Risk and protective factors

While different kinds of cancer have different risk factors, there are a number of risk and protective factors that are common to most cancers [26088]. Risk and protective factors include genetic, lifestyle and environmental factors. While genetic factors cannot be changed, those relating to behaviour and lifestyle can be altered to reduce the risk of people getting cancer. To help protect against getting cancer, people should:

  • not smoke tobacco
  • drink alcohol in moderation
  • have a healthy diet that is high in fibre, fresh fruit and vegetables, and low in fat
  • be physically active
  • maintain a healthy bodyweight.

Cancer is associated with chronic infections like hepatitis B, and human papilloma virus (HPV), conditions that are more common among Aboriginal and Torres Strait Islander people [26088]. Treating these infectious conditions may lower the risk of associated cancers. It is also important for people to participate in screening programs.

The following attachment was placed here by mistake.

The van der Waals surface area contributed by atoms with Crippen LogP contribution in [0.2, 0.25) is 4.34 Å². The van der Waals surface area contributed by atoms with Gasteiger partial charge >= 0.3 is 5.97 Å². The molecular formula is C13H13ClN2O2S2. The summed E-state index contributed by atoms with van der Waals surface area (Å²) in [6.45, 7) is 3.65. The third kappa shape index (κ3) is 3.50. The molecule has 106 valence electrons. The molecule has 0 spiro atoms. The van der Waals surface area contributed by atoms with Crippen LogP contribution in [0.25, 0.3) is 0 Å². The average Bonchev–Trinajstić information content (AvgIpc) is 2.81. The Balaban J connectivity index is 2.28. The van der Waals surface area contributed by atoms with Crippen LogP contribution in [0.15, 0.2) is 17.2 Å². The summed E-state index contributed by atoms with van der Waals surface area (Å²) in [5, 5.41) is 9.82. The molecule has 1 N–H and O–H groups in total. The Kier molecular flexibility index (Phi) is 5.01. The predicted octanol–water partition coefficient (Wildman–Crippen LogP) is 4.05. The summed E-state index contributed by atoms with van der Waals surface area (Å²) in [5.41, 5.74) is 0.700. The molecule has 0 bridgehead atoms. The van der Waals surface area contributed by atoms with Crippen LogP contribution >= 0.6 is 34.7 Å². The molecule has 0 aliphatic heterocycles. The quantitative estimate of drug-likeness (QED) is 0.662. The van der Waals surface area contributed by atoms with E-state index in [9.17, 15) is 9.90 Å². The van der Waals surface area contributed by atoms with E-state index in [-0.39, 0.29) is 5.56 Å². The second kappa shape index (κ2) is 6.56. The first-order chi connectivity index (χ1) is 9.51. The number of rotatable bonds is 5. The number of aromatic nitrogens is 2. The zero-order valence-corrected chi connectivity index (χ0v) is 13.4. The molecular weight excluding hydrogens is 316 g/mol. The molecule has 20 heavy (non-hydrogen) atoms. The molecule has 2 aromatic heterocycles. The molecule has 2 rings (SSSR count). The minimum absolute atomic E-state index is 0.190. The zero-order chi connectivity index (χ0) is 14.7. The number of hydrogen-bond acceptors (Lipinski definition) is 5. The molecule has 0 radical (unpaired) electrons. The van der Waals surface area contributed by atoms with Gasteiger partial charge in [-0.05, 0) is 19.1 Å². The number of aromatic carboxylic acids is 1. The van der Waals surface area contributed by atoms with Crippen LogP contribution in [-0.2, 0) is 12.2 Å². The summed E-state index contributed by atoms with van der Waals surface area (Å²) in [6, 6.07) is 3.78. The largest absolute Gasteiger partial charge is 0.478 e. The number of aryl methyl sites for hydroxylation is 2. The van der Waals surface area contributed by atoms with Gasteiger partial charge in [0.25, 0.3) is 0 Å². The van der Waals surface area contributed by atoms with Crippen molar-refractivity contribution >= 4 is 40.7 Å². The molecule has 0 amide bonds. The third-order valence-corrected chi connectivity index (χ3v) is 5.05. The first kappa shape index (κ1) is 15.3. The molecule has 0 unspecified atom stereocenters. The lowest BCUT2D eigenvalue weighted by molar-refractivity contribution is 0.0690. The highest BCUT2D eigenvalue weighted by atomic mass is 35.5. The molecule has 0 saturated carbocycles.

Environmental factors are thought to be associated with around three-quarters of all cancers [26088]. These include:

  • chemicals
  • diet
  • radiation.

Importantly, some people with one or more risk factors may never develop a cancer, and other people who do develop cancer have no apparent risk factors. Even when a person who has a risk factor is diagnosed with cancer, there is no way to prove that the risk factor actually caused the cancer.


Key resources



Karnta by Corinne Nampijinpa Ryan

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